Profitable Pirates to pay down huge debt
The Pittsburgh Pirates turned a profit in 2007 -- the franchise's fourth consecutive year in the black -- and will do so again this year, regardless of how many games they win or lose.
Team President Frank Coonelly said the profit will be used to pay down the franchise's debt, which will help field a better team in the future. The Pirates have endured 15 consecutive losing seasons.
According to Forbes Magazine's annual team valuations, the Pirates' 2007 operating income was $17.6 million. That ranks 18th among the 30 major league clubs. Forbes estimated the team's value at $292 million, putting it at No. 28 among the 30 major league clubs.
"Their numbers are never right," Coonelly said Thursday. "But, we are profitable."
Coonelly said the Pirates' actual profit is much lower, taking into account annual interest payments of "over $5 million, maybe approaching $7 million" on the franchise's $100 million-plus in debts.
When interest, taxes, depreciation and amortization are thrown into the mix, Coonelly said the Pirates rank 27th in revenue.
The Pirates expect to receive about $35 million this year through Major League Baseball's revenue-sharing system, Coonelly said, adding that it's incorrect to believe that money must be used only to increase player payroll.
"The revenue-sharing plan says you have to use those proceeds to improve your performance on the field," Coonelly said. "That's written extraordinarily broadly, and we did that on purpose. Paying down debt can help you improve on the field. You can't get any better while you're taking a (huge) interest hit on all the debt you have. You can't be building an academy in the Dominican Republic. You can't be improving Pirate City. You can't be spending on major league payroll."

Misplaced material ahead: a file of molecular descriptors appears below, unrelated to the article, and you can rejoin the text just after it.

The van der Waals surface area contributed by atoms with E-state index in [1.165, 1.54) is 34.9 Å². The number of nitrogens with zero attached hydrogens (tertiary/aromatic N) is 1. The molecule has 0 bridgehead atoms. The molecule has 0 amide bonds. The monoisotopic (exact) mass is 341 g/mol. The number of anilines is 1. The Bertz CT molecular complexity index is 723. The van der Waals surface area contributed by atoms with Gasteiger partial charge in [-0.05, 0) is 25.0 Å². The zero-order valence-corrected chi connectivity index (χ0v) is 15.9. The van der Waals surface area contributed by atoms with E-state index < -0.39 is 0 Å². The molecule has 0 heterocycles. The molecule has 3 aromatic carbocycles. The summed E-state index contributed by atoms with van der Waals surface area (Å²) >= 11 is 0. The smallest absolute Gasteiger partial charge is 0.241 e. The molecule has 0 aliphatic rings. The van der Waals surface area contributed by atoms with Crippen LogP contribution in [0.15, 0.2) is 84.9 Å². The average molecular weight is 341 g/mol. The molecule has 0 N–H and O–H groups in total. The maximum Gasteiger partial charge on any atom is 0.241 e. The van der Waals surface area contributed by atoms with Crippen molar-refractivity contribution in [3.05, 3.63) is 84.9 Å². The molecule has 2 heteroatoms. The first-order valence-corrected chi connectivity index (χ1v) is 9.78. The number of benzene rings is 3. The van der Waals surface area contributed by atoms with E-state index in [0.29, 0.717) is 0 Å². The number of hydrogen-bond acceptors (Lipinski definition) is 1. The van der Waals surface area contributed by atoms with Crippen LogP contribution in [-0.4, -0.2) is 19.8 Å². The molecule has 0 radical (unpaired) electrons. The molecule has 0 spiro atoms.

This year, the Pirates broke ground on a $5 million baseball academy in the Dominican. The club contributed $2 million of the $30 million necessary to renovate its spring training complex in Bradenton, Fla.
Coonelly denied that principal owner Bob Nutting is pocketing the Pirates' profits.
"We're paying down debt and reinvesting in the club, not spinning off money to ownership," Coonelly said. "If the Nutting family wanted to get into a business that would just spin off money, baseball would not be that business."
The sport is not necessarily a loser for owners, though. According to Forbes, Major League Baseball's profits increased 7.7 percent last year to $5.5 billion. The magazine estimates the average team is worth $472 million, a one-year hike of 9.5 percent.
The Forbes estimate means former owner Kevin McClatchy's purchase price of $92 million in 1996 was $200 million below its current value.
Where is all that money going• Not necessarily to the players. According to Forbes, player costs in Major League Baseball (salaries, bonuses and benefits) have fallen over the past five years from 66 percent of revenue to 56 percent.
In 2003, 16 teams lost money. Last year, only Toronto, Boston and the New York Yankees posted operating losses. But, Boston and New York recouped their losses with the dividends from their cable television deals.
Last year, Forbes reported the Pirates made $25.3 million profit in 2006, the year PNC Park hosted the All-Star Game.
"It was the highest-profit season in the recent past for the Pirates," Coonelly said. "I don't expect us to be seeing $25 million operating profits. I expect (growth), although I don't want to promise it."
What they're worth
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